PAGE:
Strategies To Reduce Herbicide Resistance

Across the Midwest, weeds have become resistant to glyphosate and other heavily used herbicides as growers use the same herbicides over and over.

With today’s newer herbicide-resistant technologies, it’s tempting to take the easy way out and overuse the technology. Rotating herbicides and selecting different modes of herbicide action will help to reduce the potential of weed resistance on your farm and improve weed control.

During the past 13 years, many Midwestern states have reported one or more glyphosate-resistant weeds, such as giant ragweed, common ragweed, waterhemp or horseweed.

Slow Development

Dr. Chris Boerboom, Extension weed scientist at the University of Wisconsin, points out that an important practice to slow or avoid the development of resistance altogether is to reduce glyphosate usage by rotating herbicide modes of action.

Two ways to help reduce the chances of resistance is to use conventional herbicides in corn and then use glyphosate in soybeans; and/or apply a pre-emergence herbicide followed by glyphosate in the same season. No-tillers should really consider adding 2,4-D to their glyphosate burndown treatments.

The best management decision may be to plant herbicide-resistant crops, but use conventional herbicides on one of the crops in the rotation to reduce the potential of weeds developing resistance to glyphosate.

This still allows you to use glyphosate if a situation develops where you couldn’t get the crop sprayed on time with the conventional herbicides and/or if your weed control fails and you need a rescue treatment.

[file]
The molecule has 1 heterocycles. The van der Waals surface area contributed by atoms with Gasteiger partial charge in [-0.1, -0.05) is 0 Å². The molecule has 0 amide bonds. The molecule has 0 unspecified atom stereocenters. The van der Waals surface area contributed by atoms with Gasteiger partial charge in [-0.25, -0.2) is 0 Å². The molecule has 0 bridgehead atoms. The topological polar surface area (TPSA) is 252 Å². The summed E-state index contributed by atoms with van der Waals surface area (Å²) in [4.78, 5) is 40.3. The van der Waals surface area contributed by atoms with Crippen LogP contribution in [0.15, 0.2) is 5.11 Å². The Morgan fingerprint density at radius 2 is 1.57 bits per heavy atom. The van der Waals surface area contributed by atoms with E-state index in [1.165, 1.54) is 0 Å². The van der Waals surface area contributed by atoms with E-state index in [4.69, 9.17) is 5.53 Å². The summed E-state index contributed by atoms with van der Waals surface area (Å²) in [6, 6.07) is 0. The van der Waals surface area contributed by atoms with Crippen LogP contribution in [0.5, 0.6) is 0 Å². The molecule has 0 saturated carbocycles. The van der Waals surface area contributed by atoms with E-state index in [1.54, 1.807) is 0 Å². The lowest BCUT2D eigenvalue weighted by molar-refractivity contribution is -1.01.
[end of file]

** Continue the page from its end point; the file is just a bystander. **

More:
Saving the technology for situations where you really need…

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Leverich jim

Jim Leverich

No-Till Farmer's Conservation Ag Operator Fellow for 2022, Jim Leverich is a no-till farmer near Sparta, Wis. His 1,000 acre-farm has been in his family since 1864 and no-tilled since 1984. An innovator and educator, Leverich has 35-plus years of no-till and on-farm research experience, and possesses a deep, practical understanding of what makes no-till work. For his contributions while at the University of Wisconsin Cooperative Extension Service, Leverich was named the No-Till Innovator of the Year (Research & Education category) in 2006. A talented presenter and writer, Leverich was a regular guest columnist for No-Till Farmer in 2011 when it earned the Gold Medal as the nation’s top newsletter from the American Society of Business Press Editors.

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